The publisher of Chinese national carrier Air China's in-flight magazine apologised Thursday for allegedly "racist" travel advice offered to passengers visiting London, as mainland social media users rushed to defend the controversial tips.
The latest issue of "Wings of China" ran an article detailing safety tips to travellers based on the race and nationality of local residents.
"London is generally a safe place to travel, however precautions are needed when entering areas mainly populated by Indians, Pakistanis and black people," the article said in English translation below a Chinese text, according to a photograph published by CNBC.
"We advise tourists not to go out alone at night, and females always to be accompanied by another person when travelling," it added.
The Chinese version was worded slightly differently, stating that such neighbourhoods were "comparatively more chaotic" -- an adjective often used to describe dangerous areas.
The English translation prompted London MP Virendra Sharma, who emigrated from India to Britain in the 1960s, to complain to the Chinese government.
"I am shocked and appalled that even today some people would see it as acceptable to write such blatantly untrue and racist statements," he said in an online statement.
"I have raised this issue with the Chinese ambassador, and requested that he ensures an apology is swiftly forthcoming from Air China, and the magazine is removed from circulation immediately," Sharma said.
In a Chinese-language statement Thursday, the publisher attributed the "inappropriate descriptions" to editorial errors, stating that they were at odds with the "original intention to actively promote the beautiful scenery of London".
It described itself as a third-party organisation, although Air China's own website describes the magazine as "an authoritative information resource of Air China Group and Air China".
The publisher apologised that the text had "misled" a number of media outlets and readers and damaged Air China's brand image.
But on Chinese social media, most commenters expressed bafflement at the backlash.
In a common refrain, one user of China's Twitter-like Weibo platform asked: "This is just stating the truth -- what is there to apologise about?"
Another queried: "There are more rapists and robbers there anyway -- why is saying this discriminatory?"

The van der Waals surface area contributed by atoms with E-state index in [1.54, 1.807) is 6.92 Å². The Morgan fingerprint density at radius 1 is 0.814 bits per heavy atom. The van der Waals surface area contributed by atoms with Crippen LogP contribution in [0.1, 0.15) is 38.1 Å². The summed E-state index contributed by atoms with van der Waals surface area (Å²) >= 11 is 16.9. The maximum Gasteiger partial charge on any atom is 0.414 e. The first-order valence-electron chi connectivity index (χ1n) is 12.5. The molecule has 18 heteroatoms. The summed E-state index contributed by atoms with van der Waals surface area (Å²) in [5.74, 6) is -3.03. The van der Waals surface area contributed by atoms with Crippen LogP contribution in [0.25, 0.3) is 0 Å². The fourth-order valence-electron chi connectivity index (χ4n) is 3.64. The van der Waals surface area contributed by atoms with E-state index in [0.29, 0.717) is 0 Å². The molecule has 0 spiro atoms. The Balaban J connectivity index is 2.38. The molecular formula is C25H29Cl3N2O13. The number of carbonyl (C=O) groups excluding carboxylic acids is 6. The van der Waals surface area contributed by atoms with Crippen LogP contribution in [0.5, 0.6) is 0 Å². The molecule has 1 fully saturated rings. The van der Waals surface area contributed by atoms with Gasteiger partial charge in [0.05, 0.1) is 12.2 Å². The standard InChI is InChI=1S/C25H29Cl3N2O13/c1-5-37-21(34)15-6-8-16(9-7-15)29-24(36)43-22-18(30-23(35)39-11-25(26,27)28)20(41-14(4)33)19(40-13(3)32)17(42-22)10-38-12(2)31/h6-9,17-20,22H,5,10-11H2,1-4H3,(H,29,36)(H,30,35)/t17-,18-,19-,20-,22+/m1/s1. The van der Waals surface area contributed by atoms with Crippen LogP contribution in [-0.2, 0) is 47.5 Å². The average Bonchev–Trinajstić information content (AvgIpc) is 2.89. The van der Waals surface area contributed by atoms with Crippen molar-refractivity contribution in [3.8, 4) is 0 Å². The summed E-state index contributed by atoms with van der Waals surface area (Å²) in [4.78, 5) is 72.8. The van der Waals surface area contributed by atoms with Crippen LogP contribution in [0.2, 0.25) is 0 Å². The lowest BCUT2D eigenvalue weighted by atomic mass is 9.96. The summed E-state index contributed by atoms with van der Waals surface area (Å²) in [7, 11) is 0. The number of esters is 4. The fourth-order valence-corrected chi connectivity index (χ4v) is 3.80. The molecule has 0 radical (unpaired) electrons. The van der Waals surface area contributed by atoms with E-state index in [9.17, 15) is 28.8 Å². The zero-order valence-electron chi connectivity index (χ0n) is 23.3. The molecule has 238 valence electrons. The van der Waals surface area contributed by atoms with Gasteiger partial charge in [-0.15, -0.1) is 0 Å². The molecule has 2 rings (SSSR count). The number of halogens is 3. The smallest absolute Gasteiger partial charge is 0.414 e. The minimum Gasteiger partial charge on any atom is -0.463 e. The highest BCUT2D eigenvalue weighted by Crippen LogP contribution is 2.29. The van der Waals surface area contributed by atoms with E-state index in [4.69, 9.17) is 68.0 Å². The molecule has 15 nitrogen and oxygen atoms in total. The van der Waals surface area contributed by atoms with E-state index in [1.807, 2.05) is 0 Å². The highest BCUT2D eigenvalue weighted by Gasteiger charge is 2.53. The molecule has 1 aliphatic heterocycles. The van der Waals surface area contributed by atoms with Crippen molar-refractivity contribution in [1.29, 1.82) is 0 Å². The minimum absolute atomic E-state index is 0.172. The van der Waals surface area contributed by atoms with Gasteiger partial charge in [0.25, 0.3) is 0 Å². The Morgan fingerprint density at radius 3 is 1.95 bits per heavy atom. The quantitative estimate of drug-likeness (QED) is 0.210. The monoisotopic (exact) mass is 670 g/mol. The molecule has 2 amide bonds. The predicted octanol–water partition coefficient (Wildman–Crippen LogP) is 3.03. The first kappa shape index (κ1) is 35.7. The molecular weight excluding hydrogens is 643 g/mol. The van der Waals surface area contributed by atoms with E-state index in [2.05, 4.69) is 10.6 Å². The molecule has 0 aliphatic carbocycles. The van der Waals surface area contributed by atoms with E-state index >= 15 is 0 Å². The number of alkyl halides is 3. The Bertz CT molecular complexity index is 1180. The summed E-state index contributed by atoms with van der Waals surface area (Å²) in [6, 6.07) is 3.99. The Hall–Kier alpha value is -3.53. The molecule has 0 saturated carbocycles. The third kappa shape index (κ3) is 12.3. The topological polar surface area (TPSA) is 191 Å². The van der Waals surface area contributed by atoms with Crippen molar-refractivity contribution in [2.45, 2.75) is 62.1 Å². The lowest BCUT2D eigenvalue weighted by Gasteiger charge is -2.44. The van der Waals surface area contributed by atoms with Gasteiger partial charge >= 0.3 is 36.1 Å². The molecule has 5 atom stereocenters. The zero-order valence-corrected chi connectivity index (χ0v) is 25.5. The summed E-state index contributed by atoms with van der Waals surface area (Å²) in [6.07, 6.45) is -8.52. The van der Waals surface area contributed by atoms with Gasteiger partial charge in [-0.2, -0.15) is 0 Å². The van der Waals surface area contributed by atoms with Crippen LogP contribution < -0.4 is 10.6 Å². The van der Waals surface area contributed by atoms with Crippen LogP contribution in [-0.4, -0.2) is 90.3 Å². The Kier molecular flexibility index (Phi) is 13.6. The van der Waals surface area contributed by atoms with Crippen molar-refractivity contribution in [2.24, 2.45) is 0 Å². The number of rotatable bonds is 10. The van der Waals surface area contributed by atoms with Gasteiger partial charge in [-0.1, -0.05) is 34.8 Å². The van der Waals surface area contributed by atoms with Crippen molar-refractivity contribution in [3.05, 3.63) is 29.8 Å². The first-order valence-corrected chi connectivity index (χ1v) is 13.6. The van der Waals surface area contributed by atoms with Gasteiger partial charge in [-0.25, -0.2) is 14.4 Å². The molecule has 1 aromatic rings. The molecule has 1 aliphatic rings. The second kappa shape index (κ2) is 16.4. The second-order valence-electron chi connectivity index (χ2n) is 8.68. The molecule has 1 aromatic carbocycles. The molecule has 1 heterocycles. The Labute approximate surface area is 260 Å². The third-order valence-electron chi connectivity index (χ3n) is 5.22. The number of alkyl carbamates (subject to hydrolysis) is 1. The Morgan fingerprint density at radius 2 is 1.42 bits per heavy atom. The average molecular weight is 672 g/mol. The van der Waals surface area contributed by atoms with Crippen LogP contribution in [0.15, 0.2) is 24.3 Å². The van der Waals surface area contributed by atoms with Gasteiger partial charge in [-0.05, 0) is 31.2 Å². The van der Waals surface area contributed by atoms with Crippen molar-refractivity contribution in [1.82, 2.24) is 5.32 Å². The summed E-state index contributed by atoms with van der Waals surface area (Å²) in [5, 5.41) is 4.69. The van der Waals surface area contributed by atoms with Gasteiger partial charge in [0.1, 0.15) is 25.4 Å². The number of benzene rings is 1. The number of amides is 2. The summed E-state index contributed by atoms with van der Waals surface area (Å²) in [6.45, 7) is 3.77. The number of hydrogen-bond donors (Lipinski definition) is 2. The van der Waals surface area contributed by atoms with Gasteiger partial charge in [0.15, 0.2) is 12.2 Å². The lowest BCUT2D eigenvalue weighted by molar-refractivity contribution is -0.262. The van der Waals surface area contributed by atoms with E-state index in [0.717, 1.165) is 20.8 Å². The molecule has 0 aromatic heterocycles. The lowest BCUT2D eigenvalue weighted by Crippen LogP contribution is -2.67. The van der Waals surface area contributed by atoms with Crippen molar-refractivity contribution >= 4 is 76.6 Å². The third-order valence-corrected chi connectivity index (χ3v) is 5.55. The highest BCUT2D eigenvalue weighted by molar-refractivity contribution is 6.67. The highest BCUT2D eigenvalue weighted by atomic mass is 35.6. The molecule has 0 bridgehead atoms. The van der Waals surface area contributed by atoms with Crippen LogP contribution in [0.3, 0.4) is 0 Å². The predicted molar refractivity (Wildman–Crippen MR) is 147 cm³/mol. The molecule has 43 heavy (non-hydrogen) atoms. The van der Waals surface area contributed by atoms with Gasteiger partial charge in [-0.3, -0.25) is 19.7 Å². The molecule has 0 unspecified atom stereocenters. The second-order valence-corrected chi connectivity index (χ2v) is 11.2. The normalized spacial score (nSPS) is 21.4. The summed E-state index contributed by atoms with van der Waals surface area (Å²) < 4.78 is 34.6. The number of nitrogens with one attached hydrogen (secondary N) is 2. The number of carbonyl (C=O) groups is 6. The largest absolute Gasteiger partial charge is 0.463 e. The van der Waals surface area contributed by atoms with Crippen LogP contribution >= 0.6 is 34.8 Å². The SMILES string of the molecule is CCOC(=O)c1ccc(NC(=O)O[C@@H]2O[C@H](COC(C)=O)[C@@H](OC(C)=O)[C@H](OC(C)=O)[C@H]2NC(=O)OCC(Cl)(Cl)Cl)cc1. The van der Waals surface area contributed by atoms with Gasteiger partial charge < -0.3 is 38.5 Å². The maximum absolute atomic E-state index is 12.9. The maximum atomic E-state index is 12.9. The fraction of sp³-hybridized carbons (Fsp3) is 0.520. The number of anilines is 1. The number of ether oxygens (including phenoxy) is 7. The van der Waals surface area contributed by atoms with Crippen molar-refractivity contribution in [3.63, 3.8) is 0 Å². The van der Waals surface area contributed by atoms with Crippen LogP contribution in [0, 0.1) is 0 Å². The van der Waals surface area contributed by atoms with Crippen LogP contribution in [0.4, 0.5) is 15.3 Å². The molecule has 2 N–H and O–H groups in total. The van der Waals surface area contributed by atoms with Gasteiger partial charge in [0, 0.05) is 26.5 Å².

Many said they felt the advice was valuable.
"We can't satisfy everyone, but we certainly must put Chinese people's safety first," one user stated.
Discussion and public awareness of racism in China is notoriously low -- often resulting in viral scandals that spark global outrage beyond the Great Firewall but cause nary a whimper of concern within the mainland.
In May, an ad by a Chinese detergent maker depicting a black man stuffed into a washing machine and transformed into a fair-skinned Asian stoked outcry abroad, initially dismissed by the company as overly sensitive.
China often portrays itself as the victim of discrimination at the hands of foreign media, and many on Weibo expressed indignation at what they saw as hypocritical finger-pointing from those in the West.
"We don't owe black people, Indians or Pakistanis anything; we never trafficked slaves or colonised India and Pakistan," wrote one user, adding: "So go die, all you politically correct people."
The controversy comes during a period of tension between Beijing and London.
British Prime Minister Theresa May returned to London this week from the G20 summit hosted by China, where she defended her decision to delay giving the go-ahead to a nuclear power project in which Beijing has substantial investment.
China has a one-third stake in the plan to build Britain's first nuclear plant in decades at Hinkley Point in southwest England, along with French company EDF.
May unexpectedly delayed the project in July after EDF gave it a green light, saying on Sunday she would make a decision this month.
China's ambassador to Britain, Liu Xiaoming, warned last month relations were at a "crucial historical juncture" between the two countries.
One commenter on the Air China magazine incident had their own solution to the controversy, saying: "In the future, just don't translate this stuff into English. It's enough that we get the message amongst ourselves -- foreigners wouldn't understand."
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